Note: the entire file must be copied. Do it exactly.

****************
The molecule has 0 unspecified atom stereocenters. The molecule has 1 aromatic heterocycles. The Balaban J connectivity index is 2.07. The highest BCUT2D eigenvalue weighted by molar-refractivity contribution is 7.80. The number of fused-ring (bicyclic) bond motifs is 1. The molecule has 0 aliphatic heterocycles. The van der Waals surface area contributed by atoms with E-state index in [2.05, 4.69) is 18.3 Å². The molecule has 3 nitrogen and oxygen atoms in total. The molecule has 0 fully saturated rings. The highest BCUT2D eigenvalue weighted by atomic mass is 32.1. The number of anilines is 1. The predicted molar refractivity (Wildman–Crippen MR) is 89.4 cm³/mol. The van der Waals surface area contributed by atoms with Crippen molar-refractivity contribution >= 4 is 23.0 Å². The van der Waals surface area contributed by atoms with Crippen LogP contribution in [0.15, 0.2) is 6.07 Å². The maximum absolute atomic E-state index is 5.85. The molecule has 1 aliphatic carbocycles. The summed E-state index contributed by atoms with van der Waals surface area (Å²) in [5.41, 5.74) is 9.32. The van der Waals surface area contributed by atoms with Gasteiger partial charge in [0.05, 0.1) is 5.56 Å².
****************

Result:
The molecule has 0 unspecified atom stereocenters. The molecule has 1 aromatic heterocycles. The Balaban J connectivity index is 2.07. The highest BCUT2D eigenvalue weighted by molar-refractivity contribution is 7.80. The number of fused-ring (bicyclic) bond motifs is 1. The molecule has 0 aliphatic heterocycles. The van der Waals surface area contributed by atoms with E-state index in [2.05, 4.69) is 18.3 Å². The molecule has 3 nitrogen and oxygen atoms in total. The molecule has 0 fully saturated rings. The highest BCUT2D eigenvalue weighted by atomic mass is 32.1. The number of anilines is 1. The predicted molar refractivity (Wildman–Crippen MR) is 89.4 cm³/mol. The van der Waals surface area contributed by atoms with Crippen molar-refractivity contribution >= 4 is 23.0 Å². The van der Waals surface area contributed by atoms with Crippen LogP contribution in [0.15, 0.2) is 6.07 Å². The maximum absolute atomic E-state index is 5.85. The molecule has 1 aliphatic carbocycles. The summed E-state index contributed by atoms with van der Waals surface area (Å²) in [5.41, 5.74) is 9.32. The van der Waals surface area contributed by atoms with Gasteiger partial charge in [0.05, 0.1) is 5.56 Å².